Hiroyuki Fujita, Lawrence W. Wald, Organizers
Saturday, 6 May, 08:30 - 18:15
This one-day course will provide the imaging physicist with the background, theory and methodology needed to understand the design and validation of the components of the RF system. The course will cover basic theory, function and characterization of the coils, trap and detuning circuits, preamplifiers, and TR switches which work together to form the backbone of the imaging experiment. It will provide practical advice on the methods used to measure, adjust and tune these components and will also cover the interaction of the electromagnetic fields with the body and SAR calculations.
Upon completion of this course, participants should be able to:
• Explain the purpose and relevant performance measures for the RF chain used in the MRI scanner;
• Identify the principal components of the RF chain of the MRI scanner hardware and how they are designed;
• Describe the basic principles of RF electronics, the properties of RF components and devices, and the measurement tools used to characterize them;
• Describe the function and methods of characterizing preamplifiers, baluns and traps;
• Explain the methods for actively detuning an RF transmitter and receive coil;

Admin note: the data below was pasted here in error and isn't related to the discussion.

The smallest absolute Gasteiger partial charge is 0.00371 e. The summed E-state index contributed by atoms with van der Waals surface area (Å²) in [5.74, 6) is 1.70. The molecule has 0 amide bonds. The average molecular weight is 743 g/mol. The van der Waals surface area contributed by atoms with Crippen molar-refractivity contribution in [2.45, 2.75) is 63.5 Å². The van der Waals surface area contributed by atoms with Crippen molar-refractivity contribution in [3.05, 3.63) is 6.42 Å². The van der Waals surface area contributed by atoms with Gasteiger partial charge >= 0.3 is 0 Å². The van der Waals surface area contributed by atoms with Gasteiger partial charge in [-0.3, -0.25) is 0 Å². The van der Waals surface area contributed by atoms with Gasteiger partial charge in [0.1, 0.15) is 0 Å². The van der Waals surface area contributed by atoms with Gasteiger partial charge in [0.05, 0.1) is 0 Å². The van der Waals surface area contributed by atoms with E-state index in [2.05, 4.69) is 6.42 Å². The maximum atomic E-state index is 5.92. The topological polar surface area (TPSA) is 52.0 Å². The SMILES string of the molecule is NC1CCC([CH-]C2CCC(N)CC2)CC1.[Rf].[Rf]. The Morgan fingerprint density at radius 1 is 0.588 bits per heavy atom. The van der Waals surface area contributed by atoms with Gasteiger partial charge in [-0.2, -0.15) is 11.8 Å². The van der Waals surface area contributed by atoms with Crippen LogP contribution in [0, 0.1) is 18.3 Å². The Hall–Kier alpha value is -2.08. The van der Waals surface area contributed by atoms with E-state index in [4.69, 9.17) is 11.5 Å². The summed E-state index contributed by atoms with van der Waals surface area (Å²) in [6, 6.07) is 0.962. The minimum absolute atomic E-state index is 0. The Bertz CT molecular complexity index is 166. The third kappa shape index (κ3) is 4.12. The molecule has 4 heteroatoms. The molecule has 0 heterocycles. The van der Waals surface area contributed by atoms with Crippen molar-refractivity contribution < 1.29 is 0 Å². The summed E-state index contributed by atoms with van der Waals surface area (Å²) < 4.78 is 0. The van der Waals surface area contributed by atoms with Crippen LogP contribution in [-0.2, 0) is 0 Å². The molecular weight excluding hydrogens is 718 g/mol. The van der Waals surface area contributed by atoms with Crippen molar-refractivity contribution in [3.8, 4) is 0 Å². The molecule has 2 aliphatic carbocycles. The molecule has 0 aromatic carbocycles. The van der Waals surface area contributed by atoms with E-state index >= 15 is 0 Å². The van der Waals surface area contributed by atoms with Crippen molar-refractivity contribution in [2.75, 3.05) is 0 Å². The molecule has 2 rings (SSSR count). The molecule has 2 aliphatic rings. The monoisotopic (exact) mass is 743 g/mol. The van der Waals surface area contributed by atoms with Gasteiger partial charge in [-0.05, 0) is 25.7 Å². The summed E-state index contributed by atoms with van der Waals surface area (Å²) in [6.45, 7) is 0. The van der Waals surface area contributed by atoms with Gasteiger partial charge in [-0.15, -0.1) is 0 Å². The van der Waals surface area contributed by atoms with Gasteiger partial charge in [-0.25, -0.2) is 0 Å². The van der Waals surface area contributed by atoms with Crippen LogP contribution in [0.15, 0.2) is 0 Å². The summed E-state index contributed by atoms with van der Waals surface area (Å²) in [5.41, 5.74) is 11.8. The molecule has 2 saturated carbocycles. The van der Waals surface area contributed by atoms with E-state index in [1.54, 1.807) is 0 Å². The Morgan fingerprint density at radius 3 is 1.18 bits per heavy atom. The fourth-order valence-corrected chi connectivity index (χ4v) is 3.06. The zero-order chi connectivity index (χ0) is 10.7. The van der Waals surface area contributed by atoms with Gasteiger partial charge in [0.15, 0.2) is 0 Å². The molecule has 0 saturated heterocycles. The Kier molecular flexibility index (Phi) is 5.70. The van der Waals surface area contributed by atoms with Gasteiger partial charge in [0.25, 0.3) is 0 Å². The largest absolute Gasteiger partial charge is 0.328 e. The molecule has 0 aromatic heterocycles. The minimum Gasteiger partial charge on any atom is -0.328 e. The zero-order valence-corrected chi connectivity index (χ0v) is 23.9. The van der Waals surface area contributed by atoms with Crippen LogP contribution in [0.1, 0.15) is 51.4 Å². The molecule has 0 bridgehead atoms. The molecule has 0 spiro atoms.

• Identify the type of RF coil circuits for volume and surface coil arrays and how they are designed from the point of view of circuits;
• Explain the computational electromagnetics modeling methods to simulate RF coils; and
• Explain how to compute SAR parameters for a coil and test for other aspects of patient safety.
This course is designed for the Ph.D.-level imaging scientist or clinician who does not necessarily have a background in RF engineering. We are aiming at the imaging scientist or clinician who wishes to understand more about the increasingly complex nature of the RF system in order to make better decisions about its limitations and applications; the imaging physicist who wishes to construct and test components of the RF chain needed for his or her specialized experiment; the postdoctoral level researcher interested in entering the sub-field of RF engineering for MRI applications; and scientists and clinicians with experience in MRI but who do not have a detailed education in RF engineering and its application to MR.